- Eighth-Day Futurism is embodied in an abstract day of meditation, contemplation, acts of charity, positive action and beauty. This Eighth day can occur during any of the days of the week and, if a full 24-hour period is not available, should consist of at least three or six or nine hours of your day.
In my post I have a link connecting readers to A Never-Ending Perfect Day with a publish date of July 01, 2006. Even though the leeway I mention is not as strict as the 24-hour secular sabbath the New York Times writer spells out, I'm surprised about the concept of a secular sabbath being tossed around on blogs.
I continue to practice the eternal sabbath, as I now refer to it in my devotions, to make up for the bi-monthly demand of my employers for me to work on the Sabbath. When I didn't have to work every other Sabbath, I didn't appreciate it as much. Now I celebrate the Sabbath at sundown on Fridays, continue it Saturday morning before work, continue it during my breaks during my work day, pick it up again after I leave work on Saturday night at 6 pm and sometimes finally say my goodbyes to the Sabbath experience when the sun rises on Sunday morning. Occasionally I enjoy the beauty of the Sabbath rest on a midnight walk with my golden retriever any day of the week and thank God for the eternal rest that awaits me in the next world.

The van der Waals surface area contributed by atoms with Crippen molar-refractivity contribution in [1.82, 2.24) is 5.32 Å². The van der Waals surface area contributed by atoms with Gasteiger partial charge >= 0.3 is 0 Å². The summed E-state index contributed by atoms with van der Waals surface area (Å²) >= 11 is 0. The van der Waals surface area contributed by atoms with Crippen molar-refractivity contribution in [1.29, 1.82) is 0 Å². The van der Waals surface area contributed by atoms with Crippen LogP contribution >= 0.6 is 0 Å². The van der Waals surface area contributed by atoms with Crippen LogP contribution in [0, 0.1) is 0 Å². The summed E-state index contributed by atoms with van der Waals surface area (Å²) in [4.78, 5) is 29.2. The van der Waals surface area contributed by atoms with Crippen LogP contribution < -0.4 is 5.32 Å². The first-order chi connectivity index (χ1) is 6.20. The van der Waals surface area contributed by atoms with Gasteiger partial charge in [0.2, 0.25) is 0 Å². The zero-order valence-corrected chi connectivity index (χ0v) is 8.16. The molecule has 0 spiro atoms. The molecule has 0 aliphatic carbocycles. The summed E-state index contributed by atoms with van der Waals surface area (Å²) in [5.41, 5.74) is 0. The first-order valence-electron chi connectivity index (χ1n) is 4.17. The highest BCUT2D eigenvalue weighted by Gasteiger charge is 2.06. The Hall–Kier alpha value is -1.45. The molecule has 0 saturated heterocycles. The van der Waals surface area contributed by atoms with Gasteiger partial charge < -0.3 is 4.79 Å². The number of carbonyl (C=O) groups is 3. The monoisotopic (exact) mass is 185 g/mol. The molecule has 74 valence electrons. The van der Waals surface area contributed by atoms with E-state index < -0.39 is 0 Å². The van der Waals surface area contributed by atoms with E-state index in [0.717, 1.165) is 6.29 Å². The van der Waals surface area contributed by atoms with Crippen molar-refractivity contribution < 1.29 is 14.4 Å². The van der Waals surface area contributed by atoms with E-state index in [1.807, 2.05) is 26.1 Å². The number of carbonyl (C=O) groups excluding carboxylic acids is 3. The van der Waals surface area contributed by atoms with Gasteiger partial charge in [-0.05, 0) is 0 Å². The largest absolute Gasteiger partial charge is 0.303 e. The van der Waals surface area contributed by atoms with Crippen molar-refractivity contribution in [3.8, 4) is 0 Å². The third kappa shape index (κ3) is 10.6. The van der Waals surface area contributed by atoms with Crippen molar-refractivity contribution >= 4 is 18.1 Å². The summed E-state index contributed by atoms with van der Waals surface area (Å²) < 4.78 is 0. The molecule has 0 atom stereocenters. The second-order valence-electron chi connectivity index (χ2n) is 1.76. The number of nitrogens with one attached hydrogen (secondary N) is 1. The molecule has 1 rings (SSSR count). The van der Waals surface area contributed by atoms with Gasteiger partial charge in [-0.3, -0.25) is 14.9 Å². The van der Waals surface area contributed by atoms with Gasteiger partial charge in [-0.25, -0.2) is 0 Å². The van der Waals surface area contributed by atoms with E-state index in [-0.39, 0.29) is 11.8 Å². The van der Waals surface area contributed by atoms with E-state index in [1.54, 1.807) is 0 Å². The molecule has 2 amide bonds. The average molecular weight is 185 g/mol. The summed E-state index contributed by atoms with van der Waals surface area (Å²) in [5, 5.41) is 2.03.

It's nice to note that others enjoy and need a conceptual sabbath, as well. I wonder where the idea originated for non-religious folk to come up with a 24-hour break from secular demands.
God bless all Sabbath keepers in all their varieties. May he bless those that keep the strict 7th-Day Sabbath, those that keep the conceptual Sabbath (the 8th-Day Sabbath), and those that keep the secular sabbath. A sabbath is still a sabbath no matter what you call it. Some Sabbaths are more fulfilling than others. In the end, they give the rest and richness humans are seeking. God bless all our sabbath days.